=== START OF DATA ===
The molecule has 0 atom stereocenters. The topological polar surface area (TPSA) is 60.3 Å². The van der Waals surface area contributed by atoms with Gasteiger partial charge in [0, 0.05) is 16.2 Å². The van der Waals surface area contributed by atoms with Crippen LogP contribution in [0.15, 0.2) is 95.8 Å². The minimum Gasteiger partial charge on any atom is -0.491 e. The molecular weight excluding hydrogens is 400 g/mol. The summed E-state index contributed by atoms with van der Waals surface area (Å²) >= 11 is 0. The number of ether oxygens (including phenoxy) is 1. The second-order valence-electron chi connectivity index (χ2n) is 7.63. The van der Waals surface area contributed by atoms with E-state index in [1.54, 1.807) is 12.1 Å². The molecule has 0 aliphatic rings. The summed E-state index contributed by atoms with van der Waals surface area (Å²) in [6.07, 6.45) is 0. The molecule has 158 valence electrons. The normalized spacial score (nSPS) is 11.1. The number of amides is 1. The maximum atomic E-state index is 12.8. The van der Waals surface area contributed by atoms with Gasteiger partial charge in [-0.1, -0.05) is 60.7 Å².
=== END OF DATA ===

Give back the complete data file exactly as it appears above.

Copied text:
The molecule has 0 atom stereocenters. The topological polar surface area (TPSA) is 60.3 Å². The van der Waals surface area contributed by atoms with Gasteiger partial charge in [0, 0.05) is 16.2 Å². The van der Waals surface area contributed by atoms with Crippen LogP contribution in [0.15, 0.2) is 95.8 Å². The minimum Gasteiger partial charge on any atom is -0.491 e. The molecular weight excluding hydrogens is 400 g/mol. The summed E-state index contributed by atoms with van der Waals surface area (Å²) >= 11 is 0. The number of ether oxygens (including phenoxy) is 1. The second-order valence-electron chi connectivity index (χ2n) is 7.63. The van der Waals surface area contributed by atoms with E-state index in [1.54, 1.807) is 12.1 Å². The molecule has 0 aliphatic rings. The summed E-state index contributed by atoms with van der Waals surface area (Å²) in [6.07, 6.45) is 0. The molecule has 158 valence electrons. The normalized spacial score (nSPS) is 11.1. The number of amides is 1. The maximum atomic E-state index is 12.8. The van der Waals surface area contributed by atoms with Gasteiger partial charge in [-0.1, -0.05) is 60.7 Å².